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Heroes of 20-10-2020

Many may have forgotten, but many have not, and many are still caught up in the shock. It is a year now that the ENDSARS protest started like an ember and many thought that just like every other protest in Nigeria, the sparks would fly, and the fire would be extinguished without incident. Little did the world know, this was not just any other protest.

The ‘ENDSARS’ protest was as a result of the inhumane treatment and killings of suspects by a notorious sect of the police, Special Anti-Robbery Squad (SARS). The mother of all protests that happened last year (as protesters termed it) was ignited by a viral footage of a SARS police officer shooting a man in Ugheli, Delta State.

The protest soon spread like wildfire, holding simultaneously across different states with different people unveiling stories that are better told than experienced. In a time when disunity was at its peak, people came out with one voice to protest and demand for more than just a cosmetic ban, but institution wide reforms.

The protest has been condemned by many because the end failed to justify the means. It is important to note that in a democratic state every citizen has the right to protest. A protest is any action or inaction stating displeasure or disapproval about something. Of course, a close scrutiny of the condemnation of the protest before and after is primarily premised on nothing but moral and religious grounds.

The right to protest has received statutory backing in the Nigeria Legal Framework and a plethora of international conventions as being a core principle that must be upheld in a democratic state. The clamp down on protesters points that we are yet to be liberated from our oppressive past.

Read Also: Has anything changed since #EndSARS protests hit Nigeria?

Sadly, the issuance of police permits before protests can be held is in itself an agent of oppression and a clampdown on the right to freedom of expression and peaceful assembly.

Section 1 of the Public Order Act of 1979 provides that police permits must be obtained before protests can be held. However, in the celebrated case of All Nigeria People’s Party (ANPP) v Inspector General of Police (IGP) (2007), the Court of Appeal per JCA Adekeye ruled that such provision contravened the fundamental human right of expression as entrenched in Section 39 of the 1999 Constitution of the Federal Republic of Nigeria.

Adekeye JCA further held that The Public Order Act relating to the issuance of police permits cannot be used as a camouflage to stifle the citizen’s fundamental rights in the course of maintaining law and order. The right to demonstrate and the right to protest on matters of public concern are rights which are in the public interest and must be protected.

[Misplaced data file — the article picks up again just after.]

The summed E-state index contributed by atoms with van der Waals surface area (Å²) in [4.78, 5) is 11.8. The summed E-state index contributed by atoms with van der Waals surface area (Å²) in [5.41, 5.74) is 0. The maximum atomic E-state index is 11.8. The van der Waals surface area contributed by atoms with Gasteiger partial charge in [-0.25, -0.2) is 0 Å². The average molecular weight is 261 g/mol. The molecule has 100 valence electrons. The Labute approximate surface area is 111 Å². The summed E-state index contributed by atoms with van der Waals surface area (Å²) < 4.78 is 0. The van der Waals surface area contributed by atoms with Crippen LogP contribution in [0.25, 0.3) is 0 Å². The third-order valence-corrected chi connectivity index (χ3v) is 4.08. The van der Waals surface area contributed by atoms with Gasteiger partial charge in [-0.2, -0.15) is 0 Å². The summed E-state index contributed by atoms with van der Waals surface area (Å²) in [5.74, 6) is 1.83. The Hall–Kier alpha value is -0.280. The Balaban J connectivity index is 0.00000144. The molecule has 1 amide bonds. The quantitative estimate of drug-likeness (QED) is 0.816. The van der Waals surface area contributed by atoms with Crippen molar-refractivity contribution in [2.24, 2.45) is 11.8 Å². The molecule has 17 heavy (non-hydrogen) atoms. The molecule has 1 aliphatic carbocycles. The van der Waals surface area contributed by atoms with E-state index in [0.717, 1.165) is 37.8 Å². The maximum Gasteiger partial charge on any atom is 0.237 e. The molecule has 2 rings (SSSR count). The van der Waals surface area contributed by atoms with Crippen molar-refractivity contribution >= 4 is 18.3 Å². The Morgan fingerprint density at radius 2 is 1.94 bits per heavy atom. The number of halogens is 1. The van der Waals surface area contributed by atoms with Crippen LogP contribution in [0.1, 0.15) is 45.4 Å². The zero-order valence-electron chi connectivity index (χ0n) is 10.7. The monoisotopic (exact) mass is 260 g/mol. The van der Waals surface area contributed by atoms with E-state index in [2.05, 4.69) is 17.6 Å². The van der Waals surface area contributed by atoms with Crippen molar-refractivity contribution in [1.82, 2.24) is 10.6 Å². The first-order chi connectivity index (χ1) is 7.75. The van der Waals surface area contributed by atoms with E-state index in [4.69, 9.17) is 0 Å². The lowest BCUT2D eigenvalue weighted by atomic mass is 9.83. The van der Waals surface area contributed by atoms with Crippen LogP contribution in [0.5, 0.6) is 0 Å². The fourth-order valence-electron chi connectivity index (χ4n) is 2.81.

Therefore, it is only appropriate that when people come out to express their displeasure, Law enforcement agencies are rather responsible for protecting protesters and preventing the breakdown of Law and Order.

However, the opposite was the case: protesters were clamped down and brutally harassed. Most shocking were the unknown gunmen in Lagos Toll-Gate, Osogbo, Oyo and several other states engaging in gunfights with protesters as though they had a gun on them, when they had only their voices and placards on them demanding for a better Nigeria.

Let history note the Heroes of 20-10-2020 and adjudge them rightly, they are the ones who within the confines of their legal and fundamental human right expressed their displeasure but encountered more police brutality. The Heroes of 20-10-2020 are those who in the course of the battle of the powerless conscience and the conscienceless power, their lives were forcefully taken so that Nigeria may live.

There are yet several questions that begs to be answered: Who gave the order? What are their names?

In a sovereign state, protests are constitutionally guaranteed forms of expression on issues that affect both the governed and government. Requiring a pass for protest, clamp down and the continuous inhumane treatment of protesters only paints us in a primitive and retrogressive manner.

While we wait for an answer, we will not forget the names of our heroes and will ensure their labour for a better Nigeria does not go in vain.

Rest in power 20-10-2020 victims, Jimoh Isiak, Alimi Olamilekan Hammed, Mutiu Adesina Fresh and many other unsung heroes.

Ayomikun writes from Obafemi Awolowo University, Ile-Ife, Osun-State and can be reached via alabiayokunmi@yahoo.com

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